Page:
To Veil or Not to Veil: Veiling Made Illegal in France

This post is crosslisted at theFword

France’s ban against veiling began today, which makes it illegal for women to wear burqas or niqabs (full face veils) in any public space. A woman who repeatedly insists on veiling can be charged over $200 and will be required to take “re-education classes” (whatever that means). Police arrested 19 veiled women on Saturday who were protesting the ban in Paris.

Interestingly, anyone who forces a woman to veil “through threats, violence, constraint, abuse of authority or power for reason of their gender” risks a large fine and a year in jail. Does this part of the law support gender equality and women’s choices? It would if the women choosing to veil (or not to veil) wouldn’t be arrested for doing so.

This raises poignant questions about freedom of expression, freedom of religion, women’s rights, and the imperialism of Western feminism. Many Western feminists quickly point the finger at Muslim women who veil, arguing that it is inherently oppressive and patriarchal to do so. Many women who choose to veil (note the importance of agency here) see it as a religious act or as a radical protest against beauty standards. As feminists, do we support a law that partially prevents men from forcing women to do something? What if the other part of the law also takes away women’s agency and choice (much like legislation occuring in the US)? I will personally stand in solidarity with the brave women who utilize civil disobedience to protest this ban.

Masters student in Houston; hoping for a career in the nonprofit sector doing feminist activism and organizing.

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  • Matt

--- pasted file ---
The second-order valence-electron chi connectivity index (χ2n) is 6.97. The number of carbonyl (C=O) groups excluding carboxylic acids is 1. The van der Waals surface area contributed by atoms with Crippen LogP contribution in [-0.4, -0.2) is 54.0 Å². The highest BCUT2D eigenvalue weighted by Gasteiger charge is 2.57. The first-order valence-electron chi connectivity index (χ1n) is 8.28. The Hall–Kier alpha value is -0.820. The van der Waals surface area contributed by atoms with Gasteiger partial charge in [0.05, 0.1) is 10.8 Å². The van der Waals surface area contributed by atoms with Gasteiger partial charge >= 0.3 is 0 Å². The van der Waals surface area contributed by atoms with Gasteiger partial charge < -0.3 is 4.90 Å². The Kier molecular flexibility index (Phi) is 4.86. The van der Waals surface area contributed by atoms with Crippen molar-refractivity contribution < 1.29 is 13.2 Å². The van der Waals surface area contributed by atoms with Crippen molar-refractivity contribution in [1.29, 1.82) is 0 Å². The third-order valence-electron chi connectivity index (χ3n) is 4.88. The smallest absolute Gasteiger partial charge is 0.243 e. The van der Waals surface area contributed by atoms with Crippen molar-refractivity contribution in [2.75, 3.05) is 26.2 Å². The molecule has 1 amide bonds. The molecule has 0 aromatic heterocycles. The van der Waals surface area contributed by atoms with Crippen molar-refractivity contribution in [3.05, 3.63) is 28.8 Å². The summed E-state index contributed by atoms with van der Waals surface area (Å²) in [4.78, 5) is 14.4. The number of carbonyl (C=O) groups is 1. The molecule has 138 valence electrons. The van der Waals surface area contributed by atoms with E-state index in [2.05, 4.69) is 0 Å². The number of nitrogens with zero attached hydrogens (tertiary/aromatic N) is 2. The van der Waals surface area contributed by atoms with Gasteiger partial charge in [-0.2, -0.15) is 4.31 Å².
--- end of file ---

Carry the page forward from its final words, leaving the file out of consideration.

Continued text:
I am generally for the prohibition of one person forcing another person to act/think/look a particular way. A man (or a woman) forcing a woman/girl to wear religious or humiliating clothes, or for that matter a woman (or a man) forcing a man/boy to wear religious or humiliating clothes, that person who seems worthy of punishment. If a person freely takes on the clothes on their own accord, I think the government must honor that choice, because if there is going to be any sort of religious-neutrality, you would have to ban *all* religious clothes if it starts banning burqas.

    Even to clamp down all those who dictate the clothes of others has a lot of interesting ripple effects, because any sort of punishment of forced wearing of Muslim attire would apply to husbands/guardians/etc who forced kids to wear clothes associated with any other religion. I would welcome such a policy, personally, because parents have a nasty habit of “recruiting” their own kids, but it is probably also unenforceable (that’s an abuse of power too many of them don’t want to give up).

  • bookaholic

    I just want to point out that the arrests of the women were not made under the burqa ban: they were arrested because of the protest. There is no power to arrest women for wearing a burqa/niqab etc. What is interesting is that more women were arrested than men — although I don’t know how many men and women attended the protest.

    I got my information on the above from the newspaper I read this morning, which mentioned the error in reporting elsewhere. I had already read the provisions in translation, and the report in “The Australian” tallied with what I already knew about police powers under the ban.

    • Morgan

      Right–women can be arrested if they refuse to take off the veil but the police cannot remove it themselves (at least it’s clear that that would be harassment).